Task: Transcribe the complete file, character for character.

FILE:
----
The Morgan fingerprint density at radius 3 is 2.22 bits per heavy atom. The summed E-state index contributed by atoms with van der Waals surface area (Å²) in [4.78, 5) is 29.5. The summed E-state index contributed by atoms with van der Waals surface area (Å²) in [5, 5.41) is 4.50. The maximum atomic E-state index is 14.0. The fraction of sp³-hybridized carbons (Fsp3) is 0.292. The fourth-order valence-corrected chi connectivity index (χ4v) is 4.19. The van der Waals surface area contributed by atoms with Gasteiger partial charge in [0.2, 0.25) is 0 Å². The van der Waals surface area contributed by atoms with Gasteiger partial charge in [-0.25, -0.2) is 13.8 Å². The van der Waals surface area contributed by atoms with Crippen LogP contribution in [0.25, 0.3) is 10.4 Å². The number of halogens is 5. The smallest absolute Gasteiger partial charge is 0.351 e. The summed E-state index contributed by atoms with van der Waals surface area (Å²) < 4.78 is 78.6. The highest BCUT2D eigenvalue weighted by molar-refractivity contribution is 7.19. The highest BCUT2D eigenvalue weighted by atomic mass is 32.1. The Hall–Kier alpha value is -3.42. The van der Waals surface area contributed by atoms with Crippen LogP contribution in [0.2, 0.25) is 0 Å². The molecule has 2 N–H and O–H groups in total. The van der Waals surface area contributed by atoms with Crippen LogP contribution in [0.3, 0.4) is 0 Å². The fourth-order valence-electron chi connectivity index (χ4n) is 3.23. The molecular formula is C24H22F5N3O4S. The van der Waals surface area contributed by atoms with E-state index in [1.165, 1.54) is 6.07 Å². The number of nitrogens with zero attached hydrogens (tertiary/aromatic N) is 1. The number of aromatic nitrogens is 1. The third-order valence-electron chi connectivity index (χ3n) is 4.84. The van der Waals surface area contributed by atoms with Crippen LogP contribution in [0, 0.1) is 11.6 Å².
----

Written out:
The Morgan fingerprint density at radius 3 is 2.22 bits per heavy atom. The summed E-state index contributed by atoms with van der Waals surface area (Å²) in [4.78, 5) is 29.5. The summed E-state index contributed by atoms with van der Waals surface area (Å²) in [5, 5.41) is 4.50. The maximum atomic E-state index is 14.0. The fraction of sp³-hybridized carbons (Fsp3) is 0.292. The fourth-order valence-corrected chi connectivity index (χ4v) is 4.19. The van der Waals surface area contributed by atoms with Gasteiger partial charge in [0.2, 0.25) is 0 Å². The van der Waals surface area contributed by atoms with Gasteiger partial charge in [-0.25, -0.2) is 13.8 Å². The van der Waals surface area contributed by atoms with Crippen LogP contribution in [0.25, 0.3) is 10.4 Å². The number of halogens is 5. The smallest absolute Gasteiger partial charge is 0.351 e. The summed E-state index contributed by atoms with van der Waals surface area (Å²) < 4.78 is 78.6. The highest BCUT2D eigenvalue weighted by molar-refractivity contribution is 7.19. The highest BCUT2D eigenvalue weighted by atomic mass is 32.1. The Hall–Kier alpha value is -3.42. The van der Waals surface area contributed by atoms with Crippen LogP contribution in [0.2, 0.25) is 0 Å². The molecule has 2 N–H and O–H groups in total. The van der Waals surface area contributed by atoms with Crippen LogP contribution in [0.3, 0.4) is 0 Å². The fourth-order valence-electron chi connectivity index (χ4n) is 3.23. The molecular formula is C24H22F5N3O4S. The van der Waals surface area contributed by atoms with E-state index in [1.165, 1.54) is 6.07 Å². The number of nitrogens with zero attached hydrogens (tertiary/aromatic N) is 1. The number of aromatic nitrogens is 1. The third-order valence-electron chi connectivity index (χ3n) is 4.84. The van der Waals surface area contributed by atoms with Crippen LogP contribution in [0, 0.1) is 11.6 Å².